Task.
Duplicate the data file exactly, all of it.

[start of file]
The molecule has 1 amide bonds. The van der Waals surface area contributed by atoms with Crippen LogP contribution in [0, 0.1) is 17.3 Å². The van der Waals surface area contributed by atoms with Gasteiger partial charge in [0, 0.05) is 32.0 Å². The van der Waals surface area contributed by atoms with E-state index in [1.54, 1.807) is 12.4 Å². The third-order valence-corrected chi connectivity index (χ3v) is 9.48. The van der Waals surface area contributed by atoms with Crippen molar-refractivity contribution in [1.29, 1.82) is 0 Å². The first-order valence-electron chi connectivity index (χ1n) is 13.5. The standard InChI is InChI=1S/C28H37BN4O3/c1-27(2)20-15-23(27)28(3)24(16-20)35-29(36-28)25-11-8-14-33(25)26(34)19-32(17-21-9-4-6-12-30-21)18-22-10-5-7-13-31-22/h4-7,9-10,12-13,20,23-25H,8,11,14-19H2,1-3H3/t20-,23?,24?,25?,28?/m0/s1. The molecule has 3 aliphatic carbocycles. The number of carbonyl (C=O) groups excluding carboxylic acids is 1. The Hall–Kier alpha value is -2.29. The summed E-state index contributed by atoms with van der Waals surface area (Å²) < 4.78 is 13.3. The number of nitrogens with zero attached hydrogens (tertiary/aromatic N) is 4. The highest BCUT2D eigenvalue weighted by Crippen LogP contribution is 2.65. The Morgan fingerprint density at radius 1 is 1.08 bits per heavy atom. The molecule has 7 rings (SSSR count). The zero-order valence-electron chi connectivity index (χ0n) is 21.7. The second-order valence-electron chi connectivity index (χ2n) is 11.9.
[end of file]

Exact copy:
The molecule has 1 amide bonds. The van der Waals surface area contributed by atoms with Crippen LogP contribution in [0, 0.1) is 17.3 Å². The van der Waals surface area contributed by atoms with Gasteiger partial charge in [0, 0.05) is 32.0 Å². The van der Waals surface area contributed by atoms with E-state index in [1.54, 1.807) is 12.4 Å². The third-order valence-corrected chi connectivity index (χ3v) is 9.48. The van der Waals surface area contributed by atoms with Crippen molar-refractivity contribution in [1.29, 1.82) is 0 Å². The first-order valence-electron chi connectivity index (χ1n) is 13.5. The standard InChI is InChI=1S/C28H37BN4O3/c1-27(2)20-15-23(27)28(3)24(16-20)35-29(36-28)25-11-8-14-33(25)26(34)19-32(17-21-9-4-6-12-30-21)18-22-10-5-7-13-31-22/h4-7,9-10,12-13,20,23-25H,8,11,14-19H2,1-3H3/t20-,23?,24?,25?,28?/m0/s1. The molecule has 3 aliphatic carbocycles. The number of carbonyl (C=O) groups excluding carboxylic acids is 1. The Hall–Kier alpha value is -2.29. The summed E-state index contributed by atoms with van der Waals surface area (Å²) < 4.78 is 13.3. The number of nitrogens with zero attached hydrogens (tertiary/aromatic N) is 4. The highest BCUT2D eigenvalue weighted by Crippen LogP contribution is 2.65. The Morgan fingerprint density at radius 1 is 1.08 bits per heavy atom. The molecule has 7 rings (SSSR count). The zero-order valence-electron chi connectivity index (χ0n) is 21.7. The second-order valence-electron chi connectivity index (χ2n) is 11.9.